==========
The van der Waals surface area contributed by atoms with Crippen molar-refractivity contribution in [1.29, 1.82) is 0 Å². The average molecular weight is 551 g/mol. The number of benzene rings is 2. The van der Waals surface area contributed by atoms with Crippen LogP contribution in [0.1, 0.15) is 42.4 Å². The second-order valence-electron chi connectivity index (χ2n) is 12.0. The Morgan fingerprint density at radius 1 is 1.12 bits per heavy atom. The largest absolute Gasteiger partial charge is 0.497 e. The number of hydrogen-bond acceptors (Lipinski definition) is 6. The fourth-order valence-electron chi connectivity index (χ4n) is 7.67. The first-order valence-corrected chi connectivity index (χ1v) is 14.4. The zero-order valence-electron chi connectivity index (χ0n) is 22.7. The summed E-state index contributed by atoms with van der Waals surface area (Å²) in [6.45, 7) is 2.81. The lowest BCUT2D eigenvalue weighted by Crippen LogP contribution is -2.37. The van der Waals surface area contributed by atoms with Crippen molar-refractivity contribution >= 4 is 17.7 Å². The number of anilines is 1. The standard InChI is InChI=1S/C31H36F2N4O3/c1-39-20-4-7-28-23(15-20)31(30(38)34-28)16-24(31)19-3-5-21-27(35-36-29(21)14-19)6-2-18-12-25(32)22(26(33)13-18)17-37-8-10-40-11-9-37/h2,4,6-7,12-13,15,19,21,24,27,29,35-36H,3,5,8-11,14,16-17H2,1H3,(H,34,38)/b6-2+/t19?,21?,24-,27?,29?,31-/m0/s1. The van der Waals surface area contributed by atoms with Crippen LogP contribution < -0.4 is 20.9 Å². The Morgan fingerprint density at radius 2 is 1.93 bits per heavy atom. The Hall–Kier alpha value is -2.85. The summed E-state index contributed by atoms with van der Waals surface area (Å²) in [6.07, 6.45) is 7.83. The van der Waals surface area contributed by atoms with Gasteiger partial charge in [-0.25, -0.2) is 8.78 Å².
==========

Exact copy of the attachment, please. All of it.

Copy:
The van der Waals surface area contributed by atoms with Crippen molar-refractivity contribution in [1.29, 1.82) is 0 Å². The average molecular weight is 551 g/mol. The number of benzene rings is 2. The van der Waals surface area contributed by atoms with Crippen LogP contribution in [0.1, 0.15) is 42.4 Å². The second-order valence-electron chi connectivity index (χ2n) is 12.0. The Morgan fingerprint density at radius 1 is 1.12 bits per heavy atom. The largest absolute Gasteiger partial charge is 0.497 e. The number of hydrogen-bond acceptors (Lipinski definition) is 6. The fourth-order valence-electron chi connectivity index (χ4n) is 7.67. The first-order valence-corrected chi connectivity index (χ1v) is 14.4. The zero-order valence-electron chi connectivity index (χ0n) is 22.7. The summed E-state index contributed by atoms with van der Waals surface area (Å²) in [6.45, 7) is 2.81. The lowest BCUT2D eigenvalue weighted by Crippen LogP contribution is -2.37. The van der Waals surface area contributed by atoms with Crippen molar-refractivity contribution >= 4 is 17.7 Å². The number of anilines is 1. The standard InChI is InChI=1S/C31H36F2N4O3/c1-39-20-4-7-28-23(15-20)31(30(38)34-28)16-24(31)19-3-5-21-27(35-36-29(21)14-19)6-2-18-12-25(32)22(26(33)13-18)17-37-8-10-40-11-9-37/h2,4,6-7,12-13,15,19,21,24,27,29,35-36H,3,5,8-11,14,16-17H2,1H3,(H,34,38)/b6-2+/t19?,21?,24-,27?,29?,31-/m0/s1. The van der Waals surface area contributed by atoms with Crippen LogP contribution < -0.4 is 20.9 Å². The Morgan fingerprint density at radius 2 is 1.93 bits per heavy atom. The Hall–Kier alpha value is -2.85. The summed E-state index contributed by atoms with van der Waals surface area (Å²) in [6.07, 6.45) is 7.83. The van der Waals surface area contributed by atoms with Gasteiger partial charge in [-0.25, -0.2) is 8.78 Å².